Updated on 09/16/2011 8:35AM

A day to shoot for the moon

Benoit & Associates
Grey Memo, shown winning the San Diego Handicap at Del Mar, needs a fast pace to set up his move from out of the clouds in the Cal Cup Classic.

ARCADIA, Calif. - What is racing coming to, anyway? For one glorious day each autumn at Santa Anita, the answer is encouraging.

The 13th California Cup, highlight of the Oak Tree meet at Santa Anita, is offered Saturday in a celebration of California racing that has become the blueprint for statebred racing festivals. It's a party, with 10 races for Cal-breds with purses of more than $1.3 million, full and competitive fields, and something for every bettor and every horseman.

"It's a day that people all over the state look forward to - breeders, owners, and trainers," said prominent California owner-breeder John Harris. "People will take a shot at running a horse on Cal Cup Day that they wouldn't otherwise."

It shows in the entries - 111 horses entered the 10 races. They include international star Grey Memo, winner of the Godolphin Mile in Dubai; turf graded stakes winner Continental Red; and graded stakes-placed Hot Market. Those three entered the $250,000 at 1 1/8 miles, one of eight races with six-figure purses. On Cal Cup Day, anyone with a decent statebred is invited to take a shot.

"It's not the Breeders' Cup or the Derby," Harris said, "but you take a lot of pride that you're part of that day, more so than a normal race when you'd run a horse because you think that's where the horse fits. The races come up pretty contentious. If somebody looks at the Beyers of horses in these races, they're comparable to graded stakes all over the country."

Harris is entitled to wax enthusiastic. He is a California Horse Racing Board member and chairman of one of the state's most prominent breeding operations - Harris Farms in central California. Saturday, Harris will do some cheering of his own. He bred and co-owns Hot Market, early favorite for the Cal Cup Classic, in addition to Matron favorite Super High, Sprint contender Unlimited Value; and Distaff choice Top of Our Game.

First post Saturday is noon Pacific, and bettors can shoot for the moon. A $1 million guaranteed pick six pool is offered on races 5-10. Bob's Lady is favored in the $100,000 Distance Handicap (fifth race); Stormy Jack is the horse to beat in the $150,000 Sprint (sixth race); Top of Our Game goes in the $150,000 Distaff (seventh race); Spinelessjellyfish is the right horse in the $175,000 Mile (ninth race); and Amber Hills is the one to beat in the $125,000 Juvenile Fillies (10th race).

Between the supporting races, the Cal Cup Classic (ninth race) presents a supreme handicapping challenge. "It has everything - speed, stalkers, and huge closers," noted trainer Pete Eurton, whose three-other-than Bonus Pay Day will be one of the longshots in the Classic.

Bonus Pay Day is returning from a two-month layoff, a minor challenge relative to the hurdles facing the three favorites. Hot Market is a potential pace casualty racing at the longest distance of his 14-race career; turf star Continental Red has not raced on dirt in 18 months; and Grey Memo is less efficient on harder tracks such as Santa Anita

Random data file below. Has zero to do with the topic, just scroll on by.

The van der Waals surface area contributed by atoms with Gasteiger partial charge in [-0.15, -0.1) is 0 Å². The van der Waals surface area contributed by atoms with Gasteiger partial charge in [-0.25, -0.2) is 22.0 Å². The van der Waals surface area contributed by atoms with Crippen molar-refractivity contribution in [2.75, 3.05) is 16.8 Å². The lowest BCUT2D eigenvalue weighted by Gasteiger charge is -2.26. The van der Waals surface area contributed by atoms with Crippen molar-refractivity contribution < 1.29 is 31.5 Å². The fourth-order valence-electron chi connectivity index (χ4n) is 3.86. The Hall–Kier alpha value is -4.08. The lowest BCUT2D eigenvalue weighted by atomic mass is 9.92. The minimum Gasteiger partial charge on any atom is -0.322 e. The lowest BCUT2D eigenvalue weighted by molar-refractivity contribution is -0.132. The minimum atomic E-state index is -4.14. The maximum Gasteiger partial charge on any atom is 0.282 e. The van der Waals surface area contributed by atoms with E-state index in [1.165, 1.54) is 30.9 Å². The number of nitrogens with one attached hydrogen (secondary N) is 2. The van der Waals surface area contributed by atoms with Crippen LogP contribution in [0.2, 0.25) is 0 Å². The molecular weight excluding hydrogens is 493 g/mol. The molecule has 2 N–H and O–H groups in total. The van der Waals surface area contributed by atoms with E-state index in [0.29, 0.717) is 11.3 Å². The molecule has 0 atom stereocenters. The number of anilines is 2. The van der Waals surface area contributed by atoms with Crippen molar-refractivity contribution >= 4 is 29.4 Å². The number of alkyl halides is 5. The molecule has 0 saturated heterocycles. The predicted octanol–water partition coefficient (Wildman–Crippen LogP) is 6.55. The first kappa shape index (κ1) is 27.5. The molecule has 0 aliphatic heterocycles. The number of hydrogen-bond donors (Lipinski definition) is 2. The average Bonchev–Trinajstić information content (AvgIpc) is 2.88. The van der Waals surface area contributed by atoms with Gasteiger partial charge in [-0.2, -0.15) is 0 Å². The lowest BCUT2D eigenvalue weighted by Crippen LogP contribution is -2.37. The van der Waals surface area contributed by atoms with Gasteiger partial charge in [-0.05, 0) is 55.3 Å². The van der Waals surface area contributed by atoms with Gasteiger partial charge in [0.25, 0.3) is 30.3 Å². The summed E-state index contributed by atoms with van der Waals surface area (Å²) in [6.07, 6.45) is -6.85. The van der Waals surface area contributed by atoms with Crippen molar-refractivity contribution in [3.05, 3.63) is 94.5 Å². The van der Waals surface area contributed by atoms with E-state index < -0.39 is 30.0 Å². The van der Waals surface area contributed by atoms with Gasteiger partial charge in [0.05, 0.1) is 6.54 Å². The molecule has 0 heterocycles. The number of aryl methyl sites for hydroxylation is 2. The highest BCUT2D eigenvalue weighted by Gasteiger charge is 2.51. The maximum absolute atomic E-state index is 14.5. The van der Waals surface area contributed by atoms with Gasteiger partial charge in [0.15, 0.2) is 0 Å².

"He [Grey Memo] has never won on the dirt here," trainer Warren Stute said. "It's not his favorite track, but it's where the races are. He likes a deeper track, he's partial to Hollywood Park."

Grey Memo was partial to Nad Al Sheba in March, when he sprang an upset over an international field in the Grade 2 Godolphin Mile. Grey Memo has won eight races and more than $1.3 million, but he only has one way to win.

"He has to come from off the pace," Stute said, "not just from behind. He has to come from way behind. That's his style."

Unless the pacesetters run each other into the ground, it probably won't work. But then, one reason Grey Memo and other outsiders entered is because of the nine-furlong distance. "There is some question of the distance capability of the others," said John Sadler, trainer of Slippery When Bet. "It's worth taking a shot." Slippery When Bet is taking a big shot. He is eligible to the first allowance condition, but hits the Classic off a big second-place comeback in a race that was designed as a prep for the Classic.

While class handicappers will expect Continental Red to win based on his excellent form early this year in graded turf stakes, the 6-year-old gelding concedes his perceived class advantage by running on dirt.

Beyond the obvious surface change, dirt racing presents entirely different dynamics. Whereas turf races are typically run at a slow pace and won by the best finishers, dirt races in California typically favor horses with speed. The principle works against Continental Red, while favoring Hot Market.

Hot Market, a gelding by Cee's Tizzy, has not raced since Aug. 18 when he finished second by a head in the Grade 2 Pat O'Brien Handicap at seven furlongs. In the 2 1/2 months since, trainer Craig Lewis has pointed the front-running Hot Market toward the Classic, while working on improving his stamina.

A winner of five races and $257,760 from 14 starts, Hot Market will be ridden by Jose Valdivia. If he can avoid a speed duel, Hot Market could be gone.

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